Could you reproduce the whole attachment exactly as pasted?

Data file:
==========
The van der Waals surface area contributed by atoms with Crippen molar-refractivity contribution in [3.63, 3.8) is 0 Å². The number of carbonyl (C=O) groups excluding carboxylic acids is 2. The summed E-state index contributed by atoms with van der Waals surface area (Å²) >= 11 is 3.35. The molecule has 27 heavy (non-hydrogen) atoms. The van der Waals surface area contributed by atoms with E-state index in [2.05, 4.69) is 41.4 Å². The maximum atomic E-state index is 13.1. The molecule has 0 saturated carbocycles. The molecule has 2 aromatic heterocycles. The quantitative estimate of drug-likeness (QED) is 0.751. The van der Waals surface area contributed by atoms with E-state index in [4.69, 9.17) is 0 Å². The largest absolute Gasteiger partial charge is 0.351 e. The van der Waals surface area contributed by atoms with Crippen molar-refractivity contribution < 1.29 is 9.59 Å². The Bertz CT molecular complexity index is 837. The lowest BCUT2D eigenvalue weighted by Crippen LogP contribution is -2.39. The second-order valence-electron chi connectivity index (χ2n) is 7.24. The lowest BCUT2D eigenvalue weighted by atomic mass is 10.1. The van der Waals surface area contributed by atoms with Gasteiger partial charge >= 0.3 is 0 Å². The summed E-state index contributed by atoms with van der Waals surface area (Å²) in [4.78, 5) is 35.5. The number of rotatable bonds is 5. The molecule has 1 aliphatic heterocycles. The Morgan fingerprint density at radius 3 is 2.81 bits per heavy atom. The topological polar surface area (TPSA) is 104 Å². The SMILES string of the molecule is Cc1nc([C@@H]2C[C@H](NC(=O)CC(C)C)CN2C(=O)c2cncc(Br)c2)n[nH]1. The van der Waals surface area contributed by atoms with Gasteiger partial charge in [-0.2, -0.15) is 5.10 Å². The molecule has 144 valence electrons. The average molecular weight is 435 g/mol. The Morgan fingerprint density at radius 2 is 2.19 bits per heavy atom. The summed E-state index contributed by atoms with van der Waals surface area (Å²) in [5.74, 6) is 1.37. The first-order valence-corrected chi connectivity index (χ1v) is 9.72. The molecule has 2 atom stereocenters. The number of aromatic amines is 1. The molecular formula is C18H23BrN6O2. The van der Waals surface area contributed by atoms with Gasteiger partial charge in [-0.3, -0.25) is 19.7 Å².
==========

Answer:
The van der Waals surface area contributed by atoms with Crippen molar-refractivity contribution in [3.63, 3.8) is 0 Å². The number of carbonyl (C=O) groups excluding carboxylic acids is 2. The summed E-state index contributed by atoms with van der Waals surface area (Å²) >= 11 is 3.35. The molecule has 27 heavy (non-hydrogen) atoms. The van der Waals surface area contributed by atoms with E-state index in [2.05, 4.69) is 41.4 Å². The maximum atomic E-state index is 13.1. The molecule has 0 saturated carbocycles. The molecule has 2 aromatic heterocycles. The quantitative estimate of drug-likeness (QED) is 0.751. The van der Waals surface area contributed by atoms with E-state index in [4.69, 9.17) is 0 Å². The largest absolute Gasteiger partial charge is 0.351 e. The van der Waals surface area contributed by atoms with Crippen molar-refractivity contribution < 1.29 is 9.59 Å². The Bertz CT molecular complexity index is 837. The lowest BCUT2D eigenvalue weighted by Crippen LogP contribution is -2.39. The second-order valence-electron chi connectivity index (χ2n) is 7.24. The lowest BCUT2D eigenvalue weighted by atomic mass is 10.1. The van der Waals surface area contributed by atoms with Gasteiger partial charge >= 0.3 is 0 Å². The summed E-state index contributed by atoms with van der Waals surface area (Å²) in [4.78, 5) is 35.5. The number of rotatable bonds is 5. The molecule has 1 aliphatic heterocycles. The Morgan fingerprint density at radius 3 is 2.81 bits per heavy atom. The topological polar surface area (TPSA) is 104 Å². The SMILES string of the molecule is Cc1nc([C@@H]2C[C@H](NC(=O)CC(C)C)CN2C(=O)c2cncc(Br)c2)n[nH]1. The van der Waals surface area contributed by atoms with Gasteiger partial charge in [-0.2, -0.15) is 5.10 Å². The molecule has 144 valence electrons. The average molecular weight is 435 g/mol. The Morgan fingerprint density at radius 2 is 2.19 bits per heavy atom. The summed E-state index contributed by atoms with van der Waals surface area (Å²) in [5.74, 6) is 1.37. The first-order valence-corrected chi connectivity index (χ1v) is 9.72. The molecule has 2 atom stereocenters. The number of aromatic amines is 1. The molecular formula is C18H23BrN6O2. The van der Waals surface area contributed by atoms with Gasteiger partial charge in [-0.3, -0.25) is 19.7 Å².